Over half of Russians concerned about prospects for 2016, poll finds

Over half of Russians concerned about prospects for 2016, poll finds
Over 80% of those polled believe Russia's 2016 will be economically tough.
By Henry Kirby in London February 10, 2016

The January blues are likely to continue well into 2016, according to Russia’s Levada Center, after the Moscow-based polling company found that over half of Russians are looking to the year ahead with either anxiety or uncertainty.

The poll of 1,600 people across the country found that a 54% of respondents – the biggest share since the poll was first conducted 13 years ago – felt a sense of anxiety or uncertainty regarding the forthcoming year, while only 43% looked ahead with a sense of hope.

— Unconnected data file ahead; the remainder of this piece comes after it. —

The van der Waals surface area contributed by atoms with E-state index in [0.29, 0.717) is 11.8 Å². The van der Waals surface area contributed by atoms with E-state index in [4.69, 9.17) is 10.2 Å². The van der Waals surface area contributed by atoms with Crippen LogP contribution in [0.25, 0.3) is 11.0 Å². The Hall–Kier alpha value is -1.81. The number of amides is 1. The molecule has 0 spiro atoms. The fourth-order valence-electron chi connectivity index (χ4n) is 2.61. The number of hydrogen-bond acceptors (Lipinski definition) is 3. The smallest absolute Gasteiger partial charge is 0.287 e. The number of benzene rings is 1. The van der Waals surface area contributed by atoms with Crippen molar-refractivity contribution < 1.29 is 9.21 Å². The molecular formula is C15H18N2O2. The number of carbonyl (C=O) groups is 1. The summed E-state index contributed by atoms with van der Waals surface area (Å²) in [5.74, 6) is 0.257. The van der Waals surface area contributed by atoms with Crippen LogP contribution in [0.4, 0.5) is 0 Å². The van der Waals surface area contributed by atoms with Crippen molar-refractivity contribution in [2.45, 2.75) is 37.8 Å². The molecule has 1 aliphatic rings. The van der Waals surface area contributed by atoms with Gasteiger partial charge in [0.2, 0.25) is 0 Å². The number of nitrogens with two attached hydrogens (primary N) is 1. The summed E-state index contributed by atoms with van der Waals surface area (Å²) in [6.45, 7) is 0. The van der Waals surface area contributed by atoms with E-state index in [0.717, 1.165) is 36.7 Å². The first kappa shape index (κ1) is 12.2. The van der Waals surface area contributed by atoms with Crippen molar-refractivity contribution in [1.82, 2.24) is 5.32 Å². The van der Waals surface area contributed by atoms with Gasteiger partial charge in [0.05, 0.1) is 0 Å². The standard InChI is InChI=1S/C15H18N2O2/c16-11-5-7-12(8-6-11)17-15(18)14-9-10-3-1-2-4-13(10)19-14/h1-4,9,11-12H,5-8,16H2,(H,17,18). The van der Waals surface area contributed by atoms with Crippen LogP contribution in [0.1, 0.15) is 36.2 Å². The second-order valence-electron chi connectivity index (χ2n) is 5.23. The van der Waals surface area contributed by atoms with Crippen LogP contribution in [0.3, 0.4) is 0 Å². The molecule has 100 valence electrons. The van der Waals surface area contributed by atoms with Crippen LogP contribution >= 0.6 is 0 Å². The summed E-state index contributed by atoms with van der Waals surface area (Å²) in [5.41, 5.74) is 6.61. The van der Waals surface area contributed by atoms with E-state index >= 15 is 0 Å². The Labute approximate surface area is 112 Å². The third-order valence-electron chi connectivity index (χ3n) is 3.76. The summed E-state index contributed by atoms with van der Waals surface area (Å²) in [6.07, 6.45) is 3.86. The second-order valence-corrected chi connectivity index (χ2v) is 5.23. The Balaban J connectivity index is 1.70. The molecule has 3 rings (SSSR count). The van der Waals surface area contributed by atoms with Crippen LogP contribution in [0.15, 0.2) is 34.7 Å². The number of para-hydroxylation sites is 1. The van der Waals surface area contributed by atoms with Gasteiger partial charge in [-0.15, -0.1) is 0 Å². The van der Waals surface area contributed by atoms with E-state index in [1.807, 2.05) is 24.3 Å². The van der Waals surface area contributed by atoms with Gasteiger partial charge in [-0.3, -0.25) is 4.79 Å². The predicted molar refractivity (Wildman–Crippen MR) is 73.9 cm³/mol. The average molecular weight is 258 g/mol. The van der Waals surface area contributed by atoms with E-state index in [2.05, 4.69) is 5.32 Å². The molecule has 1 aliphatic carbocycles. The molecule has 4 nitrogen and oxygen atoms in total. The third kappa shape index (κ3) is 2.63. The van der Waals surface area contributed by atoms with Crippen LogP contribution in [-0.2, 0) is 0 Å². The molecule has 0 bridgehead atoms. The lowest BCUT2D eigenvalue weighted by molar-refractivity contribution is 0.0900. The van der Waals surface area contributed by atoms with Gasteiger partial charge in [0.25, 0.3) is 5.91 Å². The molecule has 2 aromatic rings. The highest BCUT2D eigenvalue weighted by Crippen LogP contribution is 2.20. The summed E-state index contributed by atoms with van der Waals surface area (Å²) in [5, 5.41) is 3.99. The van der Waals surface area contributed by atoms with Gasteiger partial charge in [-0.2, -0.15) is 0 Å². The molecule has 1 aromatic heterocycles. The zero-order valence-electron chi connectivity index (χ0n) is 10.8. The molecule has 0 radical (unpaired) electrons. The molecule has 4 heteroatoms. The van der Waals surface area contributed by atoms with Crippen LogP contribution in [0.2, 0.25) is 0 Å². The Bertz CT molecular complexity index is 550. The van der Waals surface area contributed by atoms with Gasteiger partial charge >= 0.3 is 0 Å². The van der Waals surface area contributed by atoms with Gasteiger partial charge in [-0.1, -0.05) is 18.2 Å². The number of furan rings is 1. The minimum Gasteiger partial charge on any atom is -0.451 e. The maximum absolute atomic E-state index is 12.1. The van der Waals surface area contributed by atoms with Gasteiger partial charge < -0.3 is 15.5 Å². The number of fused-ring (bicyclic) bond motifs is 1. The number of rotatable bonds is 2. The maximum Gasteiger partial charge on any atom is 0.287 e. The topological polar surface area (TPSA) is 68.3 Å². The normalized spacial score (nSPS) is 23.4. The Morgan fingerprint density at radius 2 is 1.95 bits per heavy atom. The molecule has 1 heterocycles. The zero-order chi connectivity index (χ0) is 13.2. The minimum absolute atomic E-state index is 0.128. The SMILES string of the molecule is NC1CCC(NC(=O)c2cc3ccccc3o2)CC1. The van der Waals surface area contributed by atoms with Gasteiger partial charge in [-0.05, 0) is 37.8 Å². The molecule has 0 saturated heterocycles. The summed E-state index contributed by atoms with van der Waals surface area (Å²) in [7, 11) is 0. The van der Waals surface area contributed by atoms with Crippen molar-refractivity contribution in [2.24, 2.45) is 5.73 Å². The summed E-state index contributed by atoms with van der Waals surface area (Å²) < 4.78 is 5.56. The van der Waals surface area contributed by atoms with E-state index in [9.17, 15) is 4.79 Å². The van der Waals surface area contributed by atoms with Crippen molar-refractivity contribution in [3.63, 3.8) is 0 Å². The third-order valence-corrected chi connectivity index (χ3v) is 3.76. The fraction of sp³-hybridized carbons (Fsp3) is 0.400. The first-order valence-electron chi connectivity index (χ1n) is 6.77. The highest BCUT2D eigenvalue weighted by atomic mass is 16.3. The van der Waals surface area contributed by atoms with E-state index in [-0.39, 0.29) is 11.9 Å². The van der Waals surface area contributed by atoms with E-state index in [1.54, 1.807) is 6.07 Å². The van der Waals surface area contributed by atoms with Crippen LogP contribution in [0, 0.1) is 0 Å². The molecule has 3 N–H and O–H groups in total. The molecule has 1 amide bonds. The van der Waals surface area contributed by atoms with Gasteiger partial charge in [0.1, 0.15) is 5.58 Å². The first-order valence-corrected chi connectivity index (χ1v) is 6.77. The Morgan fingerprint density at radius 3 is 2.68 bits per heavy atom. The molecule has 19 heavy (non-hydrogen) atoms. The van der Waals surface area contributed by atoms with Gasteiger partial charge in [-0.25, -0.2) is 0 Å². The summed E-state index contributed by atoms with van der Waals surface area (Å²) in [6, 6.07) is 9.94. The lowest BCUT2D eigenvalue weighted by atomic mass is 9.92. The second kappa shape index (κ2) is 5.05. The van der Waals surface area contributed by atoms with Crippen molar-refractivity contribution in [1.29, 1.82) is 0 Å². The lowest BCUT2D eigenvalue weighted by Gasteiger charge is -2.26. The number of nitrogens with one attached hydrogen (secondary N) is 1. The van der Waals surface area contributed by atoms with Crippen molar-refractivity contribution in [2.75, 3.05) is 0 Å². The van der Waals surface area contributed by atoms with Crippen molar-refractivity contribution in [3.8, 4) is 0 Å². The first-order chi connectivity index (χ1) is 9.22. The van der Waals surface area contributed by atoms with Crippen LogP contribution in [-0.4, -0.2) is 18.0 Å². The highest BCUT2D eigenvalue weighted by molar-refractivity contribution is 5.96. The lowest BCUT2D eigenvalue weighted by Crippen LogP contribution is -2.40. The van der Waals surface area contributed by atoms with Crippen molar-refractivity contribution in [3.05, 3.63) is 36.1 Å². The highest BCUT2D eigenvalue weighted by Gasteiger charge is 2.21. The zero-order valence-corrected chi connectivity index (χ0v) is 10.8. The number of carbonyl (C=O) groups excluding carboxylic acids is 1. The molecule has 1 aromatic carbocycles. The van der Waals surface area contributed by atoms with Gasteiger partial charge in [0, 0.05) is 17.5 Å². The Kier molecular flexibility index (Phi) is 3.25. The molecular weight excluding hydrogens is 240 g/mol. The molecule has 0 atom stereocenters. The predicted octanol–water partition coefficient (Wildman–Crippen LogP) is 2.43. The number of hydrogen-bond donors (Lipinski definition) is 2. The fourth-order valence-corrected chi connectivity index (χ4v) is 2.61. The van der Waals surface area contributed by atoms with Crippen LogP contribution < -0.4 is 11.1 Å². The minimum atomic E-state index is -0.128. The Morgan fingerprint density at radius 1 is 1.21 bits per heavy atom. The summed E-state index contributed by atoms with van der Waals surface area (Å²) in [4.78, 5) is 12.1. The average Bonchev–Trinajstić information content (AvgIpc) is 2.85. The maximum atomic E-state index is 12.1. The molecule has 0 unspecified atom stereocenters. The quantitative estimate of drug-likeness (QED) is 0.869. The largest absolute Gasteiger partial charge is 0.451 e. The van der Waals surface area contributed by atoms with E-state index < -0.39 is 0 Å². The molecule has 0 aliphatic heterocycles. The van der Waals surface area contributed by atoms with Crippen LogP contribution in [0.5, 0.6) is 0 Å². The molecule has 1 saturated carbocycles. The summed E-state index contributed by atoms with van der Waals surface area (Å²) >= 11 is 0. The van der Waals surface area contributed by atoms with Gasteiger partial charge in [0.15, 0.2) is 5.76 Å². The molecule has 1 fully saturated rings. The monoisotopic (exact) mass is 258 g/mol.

Those polled offered particularly grim predictions for the Russian economy and politics. 81% felt that 2016 will be a tense year, economically, and 71% felt the same regarding the country’s political outlook.

Only 1% said they feel very calm about the economy, and 3% said the same about Russian politics. Respondents were slightly less pessimistic when asked about the year ahead for themselves and their families – 37% felt calm about 2016 and 52% said they feel tense.

Russians saw their real wages fall by an average of 9% year on year in every month of 2015, while simultaneously suffering double-digit inflation throughout.

Things look likely to get worse this year, too, after the Russian Economy Ministry announced this week that the government’s assumption for 2016 of a 3% budget deficit is more likely to reach 5.1% of GDP if oil prices do not rise from their 11-year lows soon.

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